The following European summer, I went to Europe where I spent a good seven months working on editing the manuscript. I found myself in the most pleasant, beautiful setting, right on the Adriatic coast, where days are always longer and absolutely carefree for me.


When I finished editing about three-quarters of the book - making corrections and remarks - there was yet another disaster waiting for Pia and me. I pressed the ‘Save’ button, but instead of saving the script, a pop-up window said ‘the document you are trying to save is corrupt’! Initially, I didn’t know what it meant exactly but I learned soon that there was nothing to be done about it. I contacted several experts in the field, even an expert from Switzerland, but alas, nothing could be done to retrieve the manuscript.


Guess what? It was the only file that I had with me, no other copy at all. I had another file in Sydney, which was the first draft to which a lot was changed and edited. The latest, edited version was lost.

As usual, I had a foretelling dream: my late father came with a book that was written in a language completely unknown to me. Whatever I asked, he just smiled and stroked my head. There! Go and figure it out! I’d had a dream about Nikola Tesla a few nights before, where he’d given me a wristwatch pointing to seven o’clock. Would it be silly if I say that the manuscript had ‘disappeared’ at the same time? Seven o’clock that evening.

Another near nervous-breakdown experience! I was shaking and crying. Those who were around me tried to reason and offer a ‘logical’ explanation and help but, as I said before, there was nothing that could be done. The only manuscript that I had was back in Sydney on my desktop and it was the first draft.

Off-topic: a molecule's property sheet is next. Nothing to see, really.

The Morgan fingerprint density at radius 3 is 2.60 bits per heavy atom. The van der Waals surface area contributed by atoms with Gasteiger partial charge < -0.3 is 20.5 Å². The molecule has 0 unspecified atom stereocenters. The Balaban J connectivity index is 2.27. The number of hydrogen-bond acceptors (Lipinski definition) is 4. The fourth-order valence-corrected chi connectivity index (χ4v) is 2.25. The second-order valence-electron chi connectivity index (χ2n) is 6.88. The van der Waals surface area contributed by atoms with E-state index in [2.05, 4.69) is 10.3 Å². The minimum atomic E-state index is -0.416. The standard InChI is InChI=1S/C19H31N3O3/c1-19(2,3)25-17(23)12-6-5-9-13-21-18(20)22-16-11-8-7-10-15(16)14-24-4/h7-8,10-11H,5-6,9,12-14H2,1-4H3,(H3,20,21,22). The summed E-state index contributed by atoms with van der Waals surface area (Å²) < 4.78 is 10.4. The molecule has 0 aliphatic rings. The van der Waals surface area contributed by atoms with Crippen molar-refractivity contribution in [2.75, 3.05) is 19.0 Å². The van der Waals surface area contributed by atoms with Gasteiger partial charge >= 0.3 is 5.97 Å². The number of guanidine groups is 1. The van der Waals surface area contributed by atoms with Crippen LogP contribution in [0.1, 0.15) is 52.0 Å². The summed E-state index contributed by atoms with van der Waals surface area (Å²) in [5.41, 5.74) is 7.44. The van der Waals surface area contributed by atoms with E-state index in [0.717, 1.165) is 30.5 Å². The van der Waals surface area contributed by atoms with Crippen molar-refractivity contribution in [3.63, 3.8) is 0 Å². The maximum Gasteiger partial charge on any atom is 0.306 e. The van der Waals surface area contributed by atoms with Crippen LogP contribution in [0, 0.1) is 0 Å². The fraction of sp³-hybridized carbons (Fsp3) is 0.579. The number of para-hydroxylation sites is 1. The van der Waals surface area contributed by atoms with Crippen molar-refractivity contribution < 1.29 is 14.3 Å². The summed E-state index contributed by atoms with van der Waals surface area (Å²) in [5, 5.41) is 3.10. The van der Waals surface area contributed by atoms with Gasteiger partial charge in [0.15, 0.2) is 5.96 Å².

My daughter, growing up with me, learned all sorts of security measures and precautions when it comes to my work. She was always mature beyond her age and very responsible. I would create and she would calmly look after the loose ends. When she was told what had happened, she came with a calming smile on her face. She had brought with her, without telling me, the same manuscript which was almost stolen six months earlier in Sydney. She took that manuscript and put it in her suitcase (‘to be on the safe side’).

That summer, instead of having days full of leisure and sunbathing, we spent them retyping my manuscript. My daughter read and I would type, then we would swap duties. It is a big novel, long, with long sentences, complex plots, twists and turns, and I worried that had we written it all exactly as it was in the manuscript, for the summer was hot, and we wouldn't have enough time left, as my dear girl had to go back to Lugano where she had been studying that academic year. And we didn’t have quite enough time to finish re-typing it all. I was again, so anxious that I might have left something out or mixed the pages, or anything along those lines. Once again, she said in her calm and sober way, “Why don’t you rest for a month? Leave it and have a good time with family and friends. Swim, go out to the theater, concerts and dinners, have some downtime and fun. After a month come to Lugano, and I will help you finish retyping.”



That’s what I did. There were some 170 pages remaining and I left those pages locked in my desk, being assured that no one had access to it (such was the intensity of my fear of what could happen to the book, if it were not locked away). I feared everyone, like neighbours, little kids or my friend’s dog, or even some imaginary thief…

I spent two beautiful weeks in Lugano, in that fantastic atmosphere of one of Switzerland’s most beautiful lakes and towns, in the company of the calmest and most trusted person – my daughter. We finished retyping the manuscript and toasted it with some friends!

 
That year, 2016, when I came back to Sydney, I left the manuscript to rest, once again. Instead of publishing it in 2016 as I discussed with my publisher, I decided to publish a collection of short stories first. I explained to my publisher, who asked if I’d prefer to go with Dethroned, for it was agreed long ago it was coming out, that it wasn’t yet time to be published.